Thursday, October 27, 2011

Paul Did Not 'Invent' Christianity


Greg Carey
October 26, 2011
The Huffington Post

It's not rare to encounter people who claim that Paul "invented" Christianity. The basic idea is that Jesus taught a pure and ethical form of Judaism that focused on God and gracious living, while Paul developed a religion that worshiped Jesus rather than God. Though this idea literally makes no sense historically, it's gotten a lot of run. Even the occasional serious academic book "blames" Paul for perverting Jesus' message in inventing Christianity.

One easily appreciates the appeal of this position. In the first three Gospels -- Matthew, Mark and Luke -- Jesus speaks continually about the kingdom of God. He does not ordinarily speak about himself. In the fourth Gospel, however, Jesus talks about himself all the time. Even ancient Christians recognized this phenomenon. Writing around the year 200, Clement of Alexandria described John as "a spiritual Gospel" on the grounds that it relayed not the literal history of Jesus' career but its spiritual and theological significance. How did followers of Jesus move from a religion focused upon Israel's God and God's kingdom to a religion devoted to the person of Jesus? For many, the Apostle Paul fills that gap.

However, every bit of evidence we possess demonstrates that Paul did not, in fact, invent Christianity. Let's begin with how Paul came to follow Jesus in the first place. The book of Acts claims that Paul, having already persecuted some believers in Jesus, has a visionary encounter with the risen Christ. Paul himself describes that encounter as an "apocalypse," or a revelation. In any event, Acts agrees with Paul that the new apostle turned for support to a community of believers that already resided in Damascus.

If Paul invented Christianity, how did that community in Damascus come to exist? Paul's "conversion," as some call it, occurred within just two or three years of Jesus' death -- and already communities of Jesus followers were spreading beyond Judea and Galilee into Samaria, Syria and other parts of the ancient Mediterranean world.

Moreover, a look at Paul's missionary career debunks the notion that Paul invented Christianity. Having joined the believing community at Damascus, Paul later goes on to Syrian Antioch. The believing community there -- Acts refers to them being called "Christians" -- supports Paul and his partner Barnabas in their missionary activities (Acts 11:19-26). Obviously, the church would not have supported Paul if his teachings represented a radical departure from what they already knew.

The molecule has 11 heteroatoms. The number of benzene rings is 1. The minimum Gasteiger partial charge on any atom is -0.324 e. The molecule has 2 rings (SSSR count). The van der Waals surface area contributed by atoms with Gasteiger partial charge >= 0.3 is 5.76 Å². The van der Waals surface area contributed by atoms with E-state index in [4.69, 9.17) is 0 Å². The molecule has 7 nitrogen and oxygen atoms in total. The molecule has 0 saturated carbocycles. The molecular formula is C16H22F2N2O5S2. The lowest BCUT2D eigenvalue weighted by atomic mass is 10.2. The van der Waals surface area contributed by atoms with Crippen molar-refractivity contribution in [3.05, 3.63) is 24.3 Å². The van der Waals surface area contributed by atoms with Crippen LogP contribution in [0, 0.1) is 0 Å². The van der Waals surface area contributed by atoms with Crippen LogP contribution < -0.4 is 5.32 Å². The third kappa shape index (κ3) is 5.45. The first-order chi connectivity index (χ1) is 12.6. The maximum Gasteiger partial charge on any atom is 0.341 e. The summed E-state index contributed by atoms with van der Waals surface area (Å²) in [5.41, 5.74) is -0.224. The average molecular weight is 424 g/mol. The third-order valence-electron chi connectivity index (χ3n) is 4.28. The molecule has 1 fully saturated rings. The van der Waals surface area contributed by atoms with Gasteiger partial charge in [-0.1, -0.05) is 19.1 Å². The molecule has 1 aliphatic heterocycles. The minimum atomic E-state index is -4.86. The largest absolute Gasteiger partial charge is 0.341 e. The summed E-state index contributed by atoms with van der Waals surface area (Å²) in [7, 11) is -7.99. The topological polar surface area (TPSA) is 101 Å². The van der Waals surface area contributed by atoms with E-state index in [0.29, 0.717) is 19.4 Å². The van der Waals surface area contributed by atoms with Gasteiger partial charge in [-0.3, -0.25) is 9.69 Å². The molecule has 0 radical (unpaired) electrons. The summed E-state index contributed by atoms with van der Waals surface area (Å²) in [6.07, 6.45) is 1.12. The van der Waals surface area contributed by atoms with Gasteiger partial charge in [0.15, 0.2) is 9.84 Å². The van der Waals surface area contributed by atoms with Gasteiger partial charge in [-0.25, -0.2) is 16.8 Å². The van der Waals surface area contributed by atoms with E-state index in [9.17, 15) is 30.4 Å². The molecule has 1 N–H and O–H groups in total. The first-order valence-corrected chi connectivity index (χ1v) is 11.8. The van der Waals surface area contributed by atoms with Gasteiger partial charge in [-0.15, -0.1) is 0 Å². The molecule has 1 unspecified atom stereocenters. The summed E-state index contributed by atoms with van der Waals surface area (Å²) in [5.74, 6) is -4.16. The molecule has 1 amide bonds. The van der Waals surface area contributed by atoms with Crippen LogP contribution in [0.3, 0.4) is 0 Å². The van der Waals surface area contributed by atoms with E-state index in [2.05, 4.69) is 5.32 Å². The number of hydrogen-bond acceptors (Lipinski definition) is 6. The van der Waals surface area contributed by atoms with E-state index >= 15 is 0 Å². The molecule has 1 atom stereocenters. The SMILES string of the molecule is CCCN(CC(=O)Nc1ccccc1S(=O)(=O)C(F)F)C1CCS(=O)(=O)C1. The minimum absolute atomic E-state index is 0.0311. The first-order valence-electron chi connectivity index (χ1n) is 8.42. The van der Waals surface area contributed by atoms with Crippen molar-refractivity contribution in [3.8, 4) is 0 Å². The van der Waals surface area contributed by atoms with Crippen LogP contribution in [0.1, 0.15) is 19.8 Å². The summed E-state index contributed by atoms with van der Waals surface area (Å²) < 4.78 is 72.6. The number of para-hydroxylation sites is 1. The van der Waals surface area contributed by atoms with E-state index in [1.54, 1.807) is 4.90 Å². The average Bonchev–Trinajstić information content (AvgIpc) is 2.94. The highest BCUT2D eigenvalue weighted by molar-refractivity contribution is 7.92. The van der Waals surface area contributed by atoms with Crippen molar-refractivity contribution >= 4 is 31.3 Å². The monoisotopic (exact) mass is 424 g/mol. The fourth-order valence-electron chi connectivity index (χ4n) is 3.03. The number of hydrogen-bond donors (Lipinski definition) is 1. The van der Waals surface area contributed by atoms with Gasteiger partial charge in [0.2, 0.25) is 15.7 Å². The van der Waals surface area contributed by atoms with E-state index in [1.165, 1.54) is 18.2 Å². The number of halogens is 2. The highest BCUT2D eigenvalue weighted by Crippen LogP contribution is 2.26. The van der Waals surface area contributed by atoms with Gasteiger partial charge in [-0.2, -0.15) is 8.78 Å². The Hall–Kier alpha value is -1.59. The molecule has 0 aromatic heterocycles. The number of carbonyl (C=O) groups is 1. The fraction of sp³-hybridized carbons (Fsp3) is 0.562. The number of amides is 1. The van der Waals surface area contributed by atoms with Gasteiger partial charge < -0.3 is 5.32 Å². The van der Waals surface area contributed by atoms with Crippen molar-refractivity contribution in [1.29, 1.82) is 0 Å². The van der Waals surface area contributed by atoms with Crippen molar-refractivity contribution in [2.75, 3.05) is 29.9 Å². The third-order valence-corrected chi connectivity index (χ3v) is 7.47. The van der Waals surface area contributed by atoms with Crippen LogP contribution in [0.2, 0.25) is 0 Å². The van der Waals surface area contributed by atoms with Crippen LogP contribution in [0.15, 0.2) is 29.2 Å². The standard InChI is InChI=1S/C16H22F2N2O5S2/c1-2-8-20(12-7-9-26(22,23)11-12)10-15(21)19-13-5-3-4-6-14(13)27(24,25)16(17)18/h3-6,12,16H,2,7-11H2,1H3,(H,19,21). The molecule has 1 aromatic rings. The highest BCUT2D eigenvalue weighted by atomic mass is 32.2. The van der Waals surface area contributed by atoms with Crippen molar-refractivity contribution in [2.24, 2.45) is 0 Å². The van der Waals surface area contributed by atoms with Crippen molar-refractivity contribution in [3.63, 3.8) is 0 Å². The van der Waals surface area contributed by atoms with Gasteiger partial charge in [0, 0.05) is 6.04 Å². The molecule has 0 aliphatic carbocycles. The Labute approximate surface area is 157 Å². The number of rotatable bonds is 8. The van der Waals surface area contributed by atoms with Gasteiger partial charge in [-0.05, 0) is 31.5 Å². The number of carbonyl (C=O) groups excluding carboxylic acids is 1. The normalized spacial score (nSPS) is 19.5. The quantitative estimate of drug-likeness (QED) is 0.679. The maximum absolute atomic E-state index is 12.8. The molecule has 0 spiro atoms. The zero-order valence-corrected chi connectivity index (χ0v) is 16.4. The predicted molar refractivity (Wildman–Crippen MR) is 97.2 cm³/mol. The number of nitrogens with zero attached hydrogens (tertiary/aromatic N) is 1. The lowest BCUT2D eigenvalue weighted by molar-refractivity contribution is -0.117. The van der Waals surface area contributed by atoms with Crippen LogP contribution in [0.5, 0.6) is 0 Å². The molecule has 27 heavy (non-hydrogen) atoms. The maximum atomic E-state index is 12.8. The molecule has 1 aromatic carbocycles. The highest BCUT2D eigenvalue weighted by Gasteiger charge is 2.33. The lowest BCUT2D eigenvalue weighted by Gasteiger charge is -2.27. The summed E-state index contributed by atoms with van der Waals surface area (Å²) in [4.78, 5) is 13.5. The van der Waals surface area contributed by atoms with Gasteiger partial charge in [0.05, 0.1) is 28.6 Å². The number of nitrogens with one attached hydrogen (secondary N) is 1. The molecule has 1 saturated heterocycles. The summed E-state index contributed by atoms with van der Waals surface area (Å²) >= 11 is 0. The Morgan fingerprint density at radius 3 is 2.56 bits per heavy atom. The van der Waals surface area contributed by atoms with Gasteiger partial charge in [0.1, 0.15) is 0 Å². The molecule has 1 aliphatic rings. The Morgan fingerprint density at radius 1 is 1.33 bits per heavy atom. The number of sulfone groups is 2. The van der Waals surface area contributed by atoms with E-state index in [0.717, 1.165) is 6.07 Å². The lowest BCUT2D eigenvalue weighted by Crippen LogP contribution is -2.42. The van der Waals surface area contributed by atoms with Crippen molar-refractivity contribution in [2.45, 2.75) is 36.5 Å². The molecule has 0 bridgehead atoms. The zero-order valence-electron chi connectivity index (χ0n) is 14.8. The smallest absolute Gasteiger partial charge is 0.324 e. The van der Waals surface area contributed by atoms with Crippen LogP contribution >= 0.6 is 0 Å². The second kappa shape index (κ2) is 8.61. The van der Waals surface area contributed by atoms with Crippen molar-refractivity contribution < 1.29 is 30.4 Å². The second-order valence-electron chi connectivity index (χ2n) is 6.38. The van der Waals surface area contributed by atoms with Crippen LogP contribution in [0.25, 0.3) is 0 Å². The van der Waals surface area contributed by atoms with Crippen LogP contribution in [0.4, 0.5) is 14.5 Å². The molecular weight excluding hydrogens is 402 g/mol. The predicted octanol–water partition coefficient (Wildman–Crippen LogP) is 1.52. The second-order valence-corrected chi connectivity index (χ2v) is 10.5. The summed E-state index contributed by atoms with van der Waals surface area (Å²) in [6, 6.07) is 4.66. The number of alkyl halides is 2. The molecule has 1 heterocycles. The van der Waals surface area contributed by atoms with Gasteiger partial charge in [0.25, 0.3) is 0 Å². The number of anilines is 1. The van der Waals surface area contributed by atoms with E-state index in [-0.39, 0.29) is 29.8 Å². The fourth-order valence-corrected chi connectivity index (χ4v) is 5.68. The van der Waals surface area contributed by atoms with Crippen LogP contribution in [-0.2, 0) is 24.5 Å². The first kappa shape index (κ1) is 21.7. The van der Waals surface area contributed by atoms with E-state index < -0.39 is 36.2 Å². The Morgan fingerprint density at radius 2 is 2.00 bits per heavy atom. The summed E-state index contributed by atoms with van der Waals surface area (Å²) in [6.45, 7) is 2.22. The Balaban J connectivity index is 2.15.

Paul's next base of operations was Ephesus, a grand city in what is now southwestern Turkey. Again, the church in Ephesus existed prior to Paul's arrival, and Paul used Ephesus as a base of operations for his work to the west.

Finally, we have Paul's letter to the churches in Rome. This is the only surviving Pauline letter that addresses a church he has never visited -- again, we see an influential church that Paul had no role in founding. He hopes to visit Rome, build a relationship with the churches there, and rely upon their support for an ongoing mission to Spain (Romans 15:23-24).

So we have a pattern. From Damascus in southern Syria, to Antioch in northern Syria, to Ephesus in Asia (today, Turkey), to Rome and hopefully on to Spain, Paul extends his missionary work to embrace the entire northern Mediterranean rim. As he does so, he relies upon churches located in major cosmopolitan cities to support his mission. All of these churches existed prior to and independent of Paul's mission, yet they support him. This could not be the case were Paul inventing a dramatically new interpretation of Jesus.

Many people note that Paul rarely quotes Jesus or appeals to stories from Jesus' life. That is true. Apart from the traditions of Jesus' crucifixion and resurrection, Paul explicitly refers only to Jesus' teaching concerning divorce (1 Corinthians 7:10) and the Lord's Supper (1 Corinthians 11:23-26). But he also insists that his teaching is consistent with that of Peter and the other apostles (1 Corinthians 3:22; 15:3-11; Galatians 1:18).

And while Paul rarely mentions specific examples from Jesus' sayings and ministry, his core values strongly reflect the influence of Jesus' teaching. Jesus taught his followers to lead by serving; so did Paul. Jesus promoted love as the greatest virtue; so did Paul. Jesus announced the coming kingdom of God; Paul taught that the kingdom would fully manifest itself upon the risen Jesus' return (1 Corinthians 15:24). Jesus' ministry involved an outreach to "sinners," prostitutes, lepers and other outcast persons; Paul extended the good news to Gentiles.

None of this is to deny the different sense one receives when one compares the Jesus stories to Paul's letters. Obviously things have changed from Jesus' ministry among Jews in Galilee and Judea to Paul's mission to Gentiles around the Mediterranean. For Paul, Jesus' resurrection required a dramatic reinterpretation of many things, including the significance of Jesus' ministry. However, Paul did not invent that idea; instead, he shared it with many other believers who were founding churches and cultivating communities far beyond his own reach.

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